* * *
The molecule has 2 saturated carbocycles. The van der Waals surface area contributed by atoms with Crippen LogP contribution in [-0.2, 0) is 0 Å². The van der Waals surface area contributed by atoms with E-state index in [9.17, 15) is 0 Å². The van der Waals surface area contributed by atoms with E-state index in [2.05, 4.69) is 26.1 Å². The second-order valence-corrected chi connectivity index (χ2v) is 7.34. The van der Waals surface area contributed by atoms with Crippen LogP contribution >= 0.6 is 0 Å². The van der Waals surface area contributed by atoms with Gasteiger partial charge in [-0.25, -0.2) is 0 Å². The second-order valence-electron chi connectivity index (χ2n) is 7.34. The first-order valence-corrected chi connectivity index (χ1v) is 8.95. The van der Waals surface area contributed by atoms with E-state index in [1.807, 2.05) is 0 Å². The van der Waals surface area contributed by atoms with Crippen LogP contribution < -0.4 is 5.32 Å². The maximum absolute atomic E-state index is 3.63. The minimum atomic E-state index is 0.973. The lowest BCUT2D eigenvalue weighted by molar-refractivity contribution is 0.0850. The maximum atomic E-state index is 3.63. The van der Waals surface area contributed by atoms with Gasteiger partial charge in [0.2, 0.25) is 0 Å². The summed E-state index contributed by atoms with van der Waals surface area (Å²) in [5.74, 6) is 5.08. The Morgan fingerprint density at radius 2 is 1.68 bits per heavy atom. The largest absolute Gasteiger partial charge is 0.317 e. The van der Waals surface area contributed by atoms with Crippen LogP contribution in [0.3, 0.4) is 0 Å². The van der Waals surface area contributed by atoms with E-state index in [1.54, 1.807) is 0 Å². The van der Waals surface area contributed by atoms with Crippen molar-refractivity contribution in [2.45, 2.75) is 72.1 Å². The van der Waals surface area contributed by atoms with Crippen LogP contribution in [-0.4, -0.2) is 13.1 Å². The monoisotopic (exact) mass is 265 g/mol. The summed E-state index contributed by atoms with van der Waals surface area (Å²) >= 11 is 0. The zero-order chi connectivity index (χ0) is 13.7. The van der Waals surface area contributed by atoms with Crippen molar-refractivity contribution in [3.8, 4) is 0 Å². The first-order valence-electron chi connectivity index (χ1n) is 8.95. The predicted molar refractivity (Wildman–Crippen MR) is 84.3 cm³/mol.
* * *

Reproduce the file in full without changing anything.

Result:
The molecule has 2 saturated carbocycles. The van der Waals surface area contributed by atoms with Crippen LogP contribution in [-0.2, 0) is 0 Å². The van der Waals surface area contributed by atoms with E-state index in [9.17, 15) is 0 Å². The van der Waals surface area contributed by atoms with E-state index in [2.05, 4.69) is 26.1 Å². The second-order valence-corrected chi connectivity index (χ2v) is 7.34. The van der Waals surface area contributed by atoms with Crippen LogP contribution >= 0.6 is 0 Å². The van der Waals surface area contributed by atoms with Gasteiger partial charge in [-0.25, -0.2) is 0 Å². The second-order valence-electron chi connectivity index (χ2n) is 7.34. The first-order valence-corrected chi connectivity index (χ1v) is 8.95. The van der Waals surface area contributed by atoms with E-state index in [1.807, 2.05) is 0 Å². The van der Waals surface area contributed by atoms with Crippen LogP contribution < -0.4 is 5.32 Å². The maximum absolute atomic E-state index is 3.63. The minimum atomic E-state index is 0.973. The lowest BCUT2D eigenvalue weighted by molar-refractivity contribution is 0.0850. The maximum atomic E-state index is 3.63. The van der Waals surface area contributed by atoms with Gasteiger partial charge in [0.2, 0.25) is 0 Å². The summed E-state index contributed by atoms with van der Waals surface area (Å²) in [5.74, 6) is 5.08. The Morgan fingerprint density at radius 2 is 1.68 bits per heavy atom. The largest absolute Gasteiger partial charge is 0.317 e. The van der Waals surface area contributed by atoms with Crippen LogP contribution in [0.3, 0.4) is 0 Å². The van der Waals surface area contributed by atoms with E-state index in [1.54, 1.807) is 0 Å². The van der Waals surface area contributed by atoms with Crippen molar-refractivity contribution in [2.45, 2.75) is 72.1 Å². The van der Waals surface area contributed by atoms with Crippen LogP contribution in [-0.4, -0.2) is 13.1 Å². The monoisotopic (exact) mass is 265 g/mol. The summed E-state index contributed by atoms with van der Waals surface area (Å²) >= 11 is 0. The zero-order chi connectivity index (χ0) is 13.7. The van der Waals surface area contributed by atoms with Crippen molar-refractivity contribution in [3.8, 4) is 0 Å². The first-order valence-electron chi connectivity index (χ1n) is 8.95. The predicted molar refractivity (Wildman–Crippen MR) is 84.3 cm³/mol.